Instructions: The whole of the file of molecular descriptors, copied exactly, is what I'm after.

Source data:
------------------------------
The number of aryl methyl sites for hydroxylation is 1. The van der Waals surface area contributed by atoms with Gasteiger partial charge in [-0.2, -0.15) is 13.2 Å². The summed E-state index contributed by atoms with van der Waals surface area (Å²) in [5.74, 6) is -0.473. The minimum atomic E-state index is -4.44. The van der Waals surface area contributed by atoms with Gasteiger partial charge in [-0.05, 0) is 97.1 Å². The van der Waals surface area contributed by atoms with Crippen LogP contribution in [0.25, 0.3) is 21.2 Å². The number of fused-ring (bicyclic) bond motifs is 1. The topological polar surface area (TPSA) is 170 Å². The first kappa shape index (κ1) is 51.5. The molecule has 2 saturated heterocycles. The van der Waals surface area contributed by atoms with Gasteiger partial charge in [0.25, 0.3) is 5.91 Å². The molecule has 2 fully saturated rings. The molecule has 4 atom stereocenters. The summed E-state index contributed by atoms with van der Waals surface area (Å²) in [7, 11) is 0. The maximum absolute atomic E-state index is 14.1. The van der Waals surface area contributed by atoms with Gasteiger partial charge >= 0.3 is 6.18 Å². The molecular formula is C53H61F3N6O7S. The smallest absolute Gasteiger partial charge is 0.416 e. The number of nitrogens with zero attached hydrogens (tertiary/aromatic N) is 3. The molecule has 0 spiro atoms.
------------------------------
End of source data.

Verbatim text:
The number of aryl methyl sites for hydroxylation is 1. The van der Waals surface area contributed by atoms with Gasteiger partial charge in [-0.2, -0.15) is 13.2 Å². The summed E-state index contributed by atoms with van der Waals surface area (Å²) in [5.74, 6) is -0.473. The minimum atomic E-state index is -4.44. The van der Waals surface area contributed by atoms with Gasteiger partial charge in [-0.05, 0) is 97.1 Å². The van der Waals surface area contributed by atoms with Crippen LogP contribution in [0.25, 0.3) is 21.2 Å². The number of fused-ring (bicyclic) bond motifs is 1. The topological polar surface area (TPSA) is 170 Å². The first kappa shape index (κ1) is 51.5. The molecule has 2 saturated heterocycles. The van der Waals surface area contributed by atoms with Gasteiger partial charge in [0.25, 0.3) is 5.91 Å². The molecule has 2 fully saturated rings. The molecule has 4 atom stereocenters. The summed E-state index contributed by atoms with van der Waals surface area (Å²) in [7, 11) is 0. The maximum absolute atomic E-state index is 14.1. The van der Waals surface area contributed by atoms with Gasteiger partial charge >= 0.3 is 6.18 Å². The molecular formula is C53H61F3N6O7S. The smallest absolute Gasteiger partial charge is 0.416 e. The number of nitrogens with zero attached hydrogens (tertiary/aromatic N) is 3. The molecule has 0 spiro atoms.